1953 Bentley R-Type Steel body
Lot 237
1953 Bentley R-Type 4½-Litre Saloon Chassis no. B415SP Engine no. B457S
Sold for £16,100 (US$ 27,033) inc. premium
Lot Details
1953 Bentley R-Type 4½-Litre Saloon
Registration no. NUU 772
Chassis no. B415SP
Engine no. B457S


  • 'In a very short time, however, it was easily seen that the pressed steel Bentley bodies were as elegantly proportioned, as highly finished and as comfortably furnished as anything the traditional coachbuilders of the past had done; with the added virtues of immunity from rot and greater rigidity.' - Anthony Bird & Ian Hallows, 'The Rolls-Royce Motor Car', 1964.
    The policy of rationalisation begun in the late 1930s continued at Rolls-Royce after the war with the introduction of standard bodywork on the MkVI Bentley. Rolls-Royce's first post-WW2 product, the latter was introduced in 1946, a year ahead of the Rolls-Royce Silver Wraith which, although mechanically similar to the MkVI, was nevertheless exclusively a coachbuilt car. The new 'standard steel' body - produced by the Pressed Steel Company, of Oxford - was available at first only on the Bentley MkVI, the equivalent Rolls-Royce - the Silver Dawn - not appearing until 1949. A separate chassis was retained, the same basic design being built in three different wheelbase lengths, that of the MkVI (and Rolls-Royce Silver Dawn) measuring 10' exactly. The Crewe-built range featured a new design of independent front suspension, hydraulic front brakes and a new 4,257cc, six-cylinder, 'F-head' (inlet-over-exhaust) power unit. The latter was enlarged to 4,566cc in 1951 while a much-needed improvement to the standard bodywork arrived mid-way through 1952 in the shape of an enlarged boot together with associated alterations to the rear wings and suspension. Subsequent models incorporating these changes were known as the R-Type Bentley and E-Series Silver Dawn.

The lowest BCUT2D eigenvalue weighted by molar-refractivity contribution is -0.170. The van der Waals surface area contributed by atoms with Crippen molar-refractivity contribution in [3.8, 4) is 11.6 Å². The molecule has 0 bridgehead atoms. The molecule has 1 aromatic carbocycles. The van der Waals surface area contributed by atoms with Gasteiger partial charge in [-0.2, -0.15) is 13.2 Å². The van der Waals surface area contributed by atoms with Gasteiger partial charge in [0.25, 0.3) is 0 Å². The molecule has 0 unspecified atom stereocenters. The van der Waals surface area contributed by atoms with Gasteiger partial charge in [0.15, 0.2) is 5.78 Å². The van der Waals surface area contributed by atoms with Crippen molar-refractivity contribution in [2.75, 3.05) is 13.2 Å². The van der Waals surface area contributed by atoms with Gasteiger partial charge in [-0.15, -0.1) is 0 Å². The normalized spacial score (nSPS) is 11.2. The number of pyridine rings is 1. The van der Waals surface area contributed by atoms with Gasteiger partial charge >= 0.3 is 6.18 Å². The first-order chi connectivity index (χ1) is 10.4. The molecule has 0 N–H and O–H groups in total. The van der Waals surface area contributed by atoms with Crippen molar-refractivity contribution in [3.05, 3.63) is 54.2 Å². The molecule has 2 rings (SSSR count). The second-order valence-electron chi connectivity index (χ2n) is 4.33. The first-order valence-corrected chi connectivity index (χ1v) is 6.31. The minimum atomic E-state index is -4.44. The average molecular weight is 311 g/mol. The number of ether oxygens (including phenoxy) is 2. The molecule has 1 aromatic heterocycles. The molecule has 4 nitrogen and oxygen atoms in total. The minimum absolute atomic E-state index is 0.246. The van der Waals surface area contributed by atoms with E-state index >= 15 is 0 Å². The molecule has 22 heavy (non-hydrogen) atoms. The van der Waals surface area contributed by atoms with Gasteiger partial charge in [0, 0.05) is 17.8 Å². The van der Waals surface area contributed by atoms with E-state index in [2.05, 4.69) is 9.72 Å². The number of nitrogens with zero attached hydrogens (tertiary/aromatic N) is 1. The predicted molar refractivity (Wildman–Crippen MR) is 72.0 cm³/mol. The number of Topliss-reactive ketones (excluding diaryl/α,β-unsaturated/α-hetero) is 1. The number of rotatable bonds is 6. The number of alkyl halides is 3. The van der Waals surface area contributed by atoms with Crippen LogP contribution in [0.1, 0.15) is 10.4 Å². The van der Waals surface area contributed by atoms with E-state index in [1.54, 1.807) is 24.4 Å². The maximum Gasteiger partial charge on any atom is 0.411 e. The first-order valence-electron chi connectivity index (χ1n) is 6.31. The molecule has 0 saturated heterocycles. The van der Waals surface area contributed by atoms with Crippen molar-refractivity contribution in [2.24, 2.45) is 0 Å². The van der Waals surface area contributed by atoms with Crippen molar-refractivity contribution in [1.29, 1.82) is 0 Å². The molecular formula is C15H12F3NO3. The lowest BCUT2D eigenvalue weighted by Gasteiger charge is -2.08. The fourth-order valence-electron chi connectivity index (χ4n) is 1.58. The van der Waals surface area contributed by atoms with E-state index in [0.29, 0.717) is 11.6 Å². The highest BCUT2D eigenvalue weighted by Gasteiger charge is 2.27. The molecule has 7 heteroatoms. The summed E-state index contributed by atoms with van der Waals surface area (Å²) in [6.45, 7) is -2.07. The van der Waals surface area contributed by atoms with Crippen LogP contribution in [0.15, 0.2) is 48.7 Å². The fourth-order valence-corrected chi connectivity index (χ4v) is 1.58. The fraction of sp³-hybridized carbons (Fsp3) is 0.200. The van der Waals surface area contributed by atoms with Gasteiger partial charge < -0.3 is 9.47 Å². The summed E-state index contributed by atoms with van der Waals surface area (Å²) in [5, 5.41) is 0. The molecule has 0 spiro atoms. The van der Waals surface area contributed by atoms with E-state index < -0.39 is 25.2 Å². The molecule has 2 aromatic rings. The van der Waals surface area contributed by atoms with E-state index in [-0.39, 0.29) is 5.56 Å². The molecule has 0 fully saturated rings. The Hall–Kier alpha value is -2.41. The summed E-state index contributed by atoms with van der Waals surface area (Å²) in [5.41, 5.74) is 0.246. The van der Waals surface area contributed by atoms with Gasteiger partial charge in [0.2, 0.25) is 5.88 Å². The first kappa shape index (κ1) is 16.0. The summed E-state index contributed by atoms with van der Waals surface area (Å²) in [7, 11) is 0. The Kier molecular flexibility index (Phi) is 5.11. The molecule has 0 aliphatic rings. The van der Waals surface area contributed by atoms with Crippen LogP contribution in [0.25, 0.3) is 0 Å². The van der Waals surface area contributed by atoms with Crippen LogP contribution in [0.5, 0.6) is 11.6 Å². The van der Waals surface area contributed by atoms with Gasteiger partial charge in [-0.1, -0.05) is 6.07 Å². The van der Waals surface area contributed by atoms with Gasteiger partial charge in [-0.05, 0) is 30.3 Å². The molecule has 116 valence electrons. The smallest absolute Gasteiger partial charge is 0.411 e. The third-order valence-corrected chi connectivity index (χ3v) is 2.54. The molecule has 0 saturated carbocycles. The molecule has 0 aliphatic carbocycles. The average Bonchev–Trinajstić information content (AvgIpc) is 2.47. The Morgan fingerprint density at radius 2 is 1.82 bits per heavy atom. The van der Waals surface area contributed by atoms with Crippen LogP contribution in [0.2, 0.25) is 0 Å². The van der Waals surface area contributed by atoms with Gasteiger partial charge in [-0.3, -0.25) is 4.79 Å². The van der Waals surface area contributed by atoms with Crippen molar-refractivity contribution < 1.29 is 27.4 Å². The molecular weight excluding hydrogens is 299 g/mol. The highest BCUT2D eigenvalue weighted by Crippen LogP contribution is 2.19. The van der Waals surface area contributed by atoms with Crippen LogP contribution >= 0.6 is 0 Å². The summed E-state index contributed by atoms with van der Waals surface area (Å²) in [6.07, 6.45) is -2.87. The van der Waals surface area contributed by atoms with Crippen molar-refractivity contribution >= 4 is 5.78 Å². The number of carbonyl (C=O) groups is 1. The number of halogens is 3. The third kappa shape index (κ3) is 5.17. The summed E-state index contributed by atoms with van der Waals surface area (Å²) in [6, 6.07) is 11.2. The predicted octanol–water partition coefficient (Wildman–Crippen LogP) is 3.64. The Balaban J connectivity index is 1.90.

This 'standard steel' R-Type was treated to a 'body off' restoration in 2006/7 when work undertaken included repainting the chassis; stripping and cleaning the engine and fitting new big-end bearing shells and head gasket; sealing the fuel tank; fitting new rubber bushes (including front torque arm balls); overhauling the brakes (including master and wheel cylinders); renewing the clutch bearing; replacing one of the silencer boxes; and re-upholstering the seats. Derby Plating re-chromed the brightwork. Described by the vendor as in generally good condition, the car is offered with sundry restoration invoices, MoT/tax to July 2012 and Swansea V5 document. Stainless steel front exhaust pipes and a twin-race ball bearing in the rear axle are the only notified deviations from factory specification.
  1. Rob Hubbard
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